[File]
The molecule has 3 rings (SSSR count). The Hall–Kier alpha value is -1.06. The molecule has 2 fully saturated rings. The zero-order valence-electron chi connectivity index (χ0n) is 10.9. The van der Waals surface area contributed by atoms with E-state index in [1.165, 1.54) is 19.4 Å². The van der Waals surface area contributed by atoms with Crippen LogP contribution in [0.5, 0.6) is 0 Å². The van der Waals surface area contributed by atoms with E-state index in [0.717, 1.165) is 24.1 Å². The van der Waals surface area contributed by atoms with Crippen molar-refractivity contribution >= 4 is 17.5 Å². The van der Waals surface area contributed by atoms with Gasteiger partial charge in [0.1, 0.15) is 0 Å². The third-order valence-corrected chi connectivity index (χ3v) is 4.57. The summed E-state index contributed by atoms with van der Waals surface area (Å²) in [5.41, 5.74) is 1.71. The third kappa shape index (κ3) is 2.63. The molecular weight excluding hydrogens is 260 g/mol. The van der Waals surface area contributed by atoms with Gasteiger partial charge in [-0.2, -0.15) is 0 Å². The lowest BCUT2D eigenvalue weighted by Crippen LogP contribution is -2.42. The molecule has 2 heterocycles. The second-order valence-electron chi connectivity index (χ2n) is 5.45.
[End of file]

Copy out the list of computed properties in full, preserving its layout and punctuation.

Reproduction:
The molecule has 3 rings (SSSR count). The Hall–Kier alpha value is -1.06. The molecule has 2 fully saturated rings. The zero-order valence-electron chi connectivity index (χ0n) is 10.9. The van der Waals surface area contributed by atoms with E-state index in [1.165, 1.54) is 19.4 Å². The van der Waals surface area contributed by atoms with Crippen LogP contribution in [0.5, 0.6) is 0 Å². The van der Waals surface area contributed by atoms with E-state index in [0.717, 1.165) is 24.1 Å². The van der Waals surface area contributed by atoms with Crippen molar-refractivity contribution >= 4 is 17.5 Å². The van der Waals surface area contributed by atoms with Gasteiger partial charge in [0.1, 0.15) is 0 Å². The third-order valence-corrected chi connectivity index (χ3v) is 4.57. The summed E-state index contributed by atoms with van der Waals surface area (Å²) in [5.41, 5.74) is 1.71. The third kappa shape index (κ3) is 2.63. The molecular weight excluding hydrogens is 260 g/mol. The van der Waals surface area contributed by atoms with Gasteiger partial charge in [-0.2, -0.15) is 0 Å². The lowest BCUT2D eigenvalue weighted by Crippen LogP contribution is -2.42. The molecule has 2 heterocycles. The second-order valence-electron chi connectivity index (χ2n) is 5.45.